Tasks before lawmakers in review of 1999 Constitution
Monday, 04 June 2012 00:00 From Azimazi Momoh Jimoh, Abuja
IT is beginning to emerge that the crucial challenge before the National Assembly in embarking on yet another exercise to review or amend the 1999 Constitution is settling down on the provisions to amend. This became more obvious at the recent retreat held by the House of Representatives’s ad hoc committee on the amendment of the Constitution, in Port Harcourt Rivers State. At the retreat, it became obvious that more issues requiring constitutional alterations are being exposed.
Almost every issue is asking for a review, and this might be laying credence to the call that the 1999 Constitution should be discarded for a new constitution.
The issues that echoed at the retreat, include “true federalism”, security and effective policing, transparency and good governance.
The Rivers State Governor Rotimi Amaechi, who is also the Chairman of Nigerian Governors Forum (NGF) dwelt on some contentious aspects of the matter and asked the House ad hoc committee to concern itself with crucial issues. He said the reason the country was drifting towards regionalisation is because of failure of the Constitution, which has centralised power at the detriment of the federating units. He noted that unless the National Assembly enacted a constitution that was truly federal in nature, the issue of constitutional amendment would continue to reoccur.
The governor said Boko Haram was a consequence of the inability of the Nigerian leadership to offer good governance. He lamented that those involved in Boko Haram-related activities were young persons whom, according to him, the ruling class had denied light, schools, water, education, hence their resort to physical violence.
He said: “If you don’t want them to react with physical violence, then you must provide for them free education, water, roads and light. When they are busy in the school, they will not have time to be involved in Boko Haram activities.
“So, if you want to stop insecurity, the first thing to do is to provide for the people’s socio-economic realities: they must have food, water, light, hospitals, etc. If you provide these, the next thing to do is ensure that the states are properly policed.
“Members of the elite are yet to rise above board to know that Nigeria is a nation and that what is important to Nigeria is the interest of Nigeria, not the interest of individuals, who make money to the detriment of Nigeria.”
The communiqué, issued at the end of the 4-day retreat noted that:
* the socio-political objectives under the 1999 Constitution require accountability of political leadership to the citizens thereby necessitating the guarantee of economic and social rights under Chapter II to the citizens either by amendment of Chapter II or by a Bill of Rights;
· there is the need to further examine the Constitutional provisions on immunity as contained in Section 308 of the Constitution;
· the need to guarantee national security and effective policing in Nigeria will necessitate the amendment of Constitutional provisions on national security and policing to redefine the concept of national security to include protection of fundamental rights, as well as substantial reform of the Nigeria Police.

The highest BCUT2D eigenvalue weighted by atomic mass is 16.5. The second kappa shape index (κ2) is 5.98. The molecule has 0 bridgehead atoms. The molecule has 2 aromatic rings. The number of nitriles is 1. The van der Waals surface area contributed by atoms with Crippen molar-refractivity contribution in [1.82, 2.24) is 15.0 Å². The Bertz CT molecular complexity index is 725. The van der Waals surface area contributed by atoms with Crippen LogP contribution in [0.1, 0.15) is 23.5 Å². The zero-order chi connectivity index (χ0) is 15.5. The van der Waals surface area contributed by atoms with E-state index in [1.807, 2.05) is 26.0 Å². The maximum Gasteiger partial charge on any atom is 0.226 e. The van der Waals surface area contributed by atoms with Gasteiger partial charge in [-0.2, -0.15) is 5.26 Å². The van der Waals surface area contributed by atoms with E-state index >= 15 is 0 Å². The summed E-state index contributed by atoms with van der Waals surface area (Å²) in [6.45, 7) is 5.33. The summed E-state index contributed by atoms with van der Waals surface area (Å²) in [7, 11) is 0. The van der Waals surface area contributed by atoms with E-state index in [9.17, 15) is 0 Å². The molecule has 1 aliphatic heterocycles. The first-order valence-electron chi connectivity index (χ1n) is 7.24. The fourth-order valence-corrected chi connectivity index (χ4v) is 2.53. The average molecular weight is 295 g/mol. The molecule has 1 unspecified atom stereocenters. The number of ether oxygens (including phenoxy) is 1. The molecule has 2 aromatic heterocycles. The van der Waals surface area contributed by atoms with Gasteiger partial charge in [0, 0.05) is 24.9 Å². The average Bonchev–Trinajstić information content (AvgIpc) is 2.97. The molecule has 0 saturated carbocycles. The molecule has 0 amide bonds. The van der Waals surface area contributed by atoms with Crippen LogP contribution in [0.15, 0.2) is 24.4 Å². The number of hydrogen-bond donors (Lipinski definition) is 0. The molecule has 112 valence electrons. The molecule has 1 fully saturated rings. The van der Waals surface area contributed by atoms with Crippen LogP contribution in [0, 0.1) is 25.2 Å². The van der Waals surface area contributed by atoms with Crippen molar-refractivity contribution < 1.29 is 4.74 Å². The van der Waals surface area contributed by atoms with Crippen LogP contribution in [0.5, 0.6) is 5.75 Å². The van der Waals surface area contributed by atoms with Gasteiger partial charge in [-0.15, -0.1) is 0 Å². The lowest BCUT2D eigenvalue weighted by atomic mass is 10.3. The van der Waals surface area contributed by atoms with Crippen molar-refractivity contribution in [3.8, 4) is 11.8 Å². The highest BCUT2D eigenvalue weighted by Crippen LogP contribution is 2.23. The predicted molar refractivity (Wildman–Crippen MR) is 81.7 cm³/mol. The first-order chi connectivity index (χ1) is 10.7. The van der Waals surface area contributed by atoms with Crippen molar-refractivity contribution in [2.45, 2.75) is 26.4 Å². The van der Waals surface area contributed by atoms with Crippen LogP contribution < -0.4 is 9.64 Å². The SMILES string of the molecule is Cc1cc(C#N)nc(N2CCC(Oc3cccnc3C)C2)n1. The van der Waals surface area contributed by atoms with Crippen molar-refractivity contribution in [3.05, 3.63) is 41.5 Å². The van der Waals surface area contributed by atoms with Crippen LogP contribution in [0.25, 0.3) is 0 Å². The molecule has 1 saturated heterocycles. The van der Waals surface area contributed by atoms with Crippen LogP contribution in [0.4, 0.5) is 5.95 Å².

· the principle of federalism adopted by the 1999 Constitution calls for a restructuring of the federal structure to provide for full devolution of powers between the different tiers of government; and
· the system of local government administration instituted by the 1999 Constitution should be reformed to guarantee the autonomy, efficiency and viability of the local government system.
Worried that the Constitution suffers more at the hands of its operators, Amaechi urged the National Assembly to check the excesses of some federal agencies like the Nigeria National Petroleum Corporation (NNPC), which he claimed consistently violated the constitution.
The governor wondered: “Why are there agencies that don’t obey the constitution? The constitution says all revenues accruable to the nation must go to the federation account, but because some people are above the constitution, the monies that are accruable to the country are not paid into another account and they say the appropriation laws passed by the National Assembly include a clause that says they can take their money upfront.
“Your law cannot supersede the Constitution. The courts say that your laws cannot override the Constitution, because we derive our existence from the Constitution, and that is what they call the rule of law.” The governor charged the lawmakers to ensure that the oil sector is deregulated, even if it means including it in the Constitution.
An advocate of state police, Amaechi disclosed that the NGF was presently divided on the issue, but urged the National Assembly to give it a thought, even if it means limiting their roles. The governor, appealed to the National Assembly members to help recue Nigerians from the shackles of bad leadership and obnoxious laws that have kept them down for too long.